Limitations of the Paced Auditory Serial Addition Test as a measure of working memory in patients with multiple sclerosis
The Paced Auditory Serial Addition Test (PASAT) is a commonly used procedure that combines elements of both a working memory task and a test of information processing speed. Patients with multiple sclerosis (MS) have consistently been found to be impaired on this test and it has been recommended as a core outcome measure in clinical trials. The standard score for this task is the number of correct responses at each stimulus presentation rate but a concern has been raised that subjects may ignore some test items in order to chunk the information into manageable portions and avoid performing several cognitive tasks simultaneously. To account for this strategy, one can examine the proportion of correct responses that are consecutive (termed dyads), since such responses require that the task be performed according to the instructions. We compared a group of 35 mildly to moderately disabled MS patients and matched healthy controls on the PASAT. The MS patients made significantly fewer correct responses at the 2 slowest presentation rates (2.4, 2.0 s/digit) while their scores at faster rates (1.6, 1.2 s/digit) did not discriminate them from controls as well. Nevertheless, the MS patients' percentage of dyads was significantly lower than that of the control sample across all stimulus presentation rates. While our study supports the use of the PASAT as a test that distinguishes MS patients from healthy individuals, our results also illustrate problems that lie in the interpretation of this difference in performance. It appears that a chunking strategy may be common in the PASAT, particularly as task demands increase, and that this may mask actual performance differences. If so, the total correct response score alone is limited as a measure of working memory and information processing speed. More detailed analyses of PASAT performance, coupled with other measures of information processing, may help clarify the underlying cognitive deficits of MS patients. (JINS, 2001, 7, 363–372.)(Received June 2 1999)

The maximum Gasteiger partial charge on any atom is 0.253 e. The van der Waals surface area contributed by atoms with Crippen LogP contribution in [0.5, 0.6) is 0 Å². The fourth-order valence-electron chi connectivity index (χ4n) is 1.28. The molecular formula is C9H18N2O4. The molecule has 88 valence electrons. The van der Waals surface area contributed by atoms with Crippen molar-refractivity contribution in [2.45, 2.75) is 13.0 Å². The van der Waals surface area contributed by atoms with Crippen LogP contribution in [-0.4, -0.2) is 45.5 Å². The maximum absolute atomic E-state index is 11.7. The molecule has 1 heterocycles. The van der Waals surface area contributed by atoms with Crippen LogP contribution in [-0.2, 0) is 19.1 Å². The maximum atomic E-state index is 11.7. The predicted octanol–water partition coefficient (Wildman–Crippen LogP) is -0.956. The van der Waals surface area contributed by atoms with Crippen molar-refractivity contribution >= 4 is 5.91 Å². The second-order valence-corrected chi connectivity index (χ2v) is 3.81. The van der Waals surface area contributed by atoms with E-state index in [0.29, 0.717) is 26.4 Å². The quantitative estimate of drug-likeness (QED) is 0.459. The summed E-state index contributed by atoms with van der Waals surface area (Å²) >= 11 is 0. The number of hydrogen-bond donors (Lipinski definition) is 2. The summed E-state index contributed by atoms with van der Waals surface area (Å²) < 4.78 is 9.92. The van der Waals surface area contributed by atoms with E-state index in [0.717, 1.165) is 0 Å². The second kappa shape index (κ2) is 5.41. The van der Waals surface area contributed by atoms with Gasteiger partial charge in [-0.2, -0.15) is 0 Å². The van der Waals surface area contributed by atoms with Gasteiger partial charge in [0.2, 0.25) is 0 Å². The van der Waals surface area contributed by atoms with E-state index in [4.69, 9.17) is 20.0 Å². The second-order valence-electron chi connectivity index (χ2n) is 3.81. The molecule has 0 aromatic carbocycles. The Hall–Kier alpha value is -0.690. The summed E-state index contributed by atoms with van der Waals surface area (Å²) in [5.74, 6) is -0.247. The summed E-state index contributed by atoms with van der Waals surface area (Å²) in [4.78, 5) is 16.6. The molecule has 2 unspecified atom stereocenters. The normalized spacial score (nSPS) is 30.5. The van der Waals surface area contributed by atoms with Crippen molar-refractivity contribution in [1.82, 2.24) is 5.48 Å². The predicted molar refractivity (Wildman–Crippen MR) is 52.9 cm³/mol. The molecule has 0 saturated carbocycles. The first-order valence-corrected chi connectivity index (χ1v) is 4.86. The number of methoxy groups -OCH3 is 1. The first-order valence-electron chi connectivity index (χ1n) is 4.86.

(Revised April 4 2000)
(Accepted May 3 2000)
Key Words: Multiple sclerosis; Working memory.
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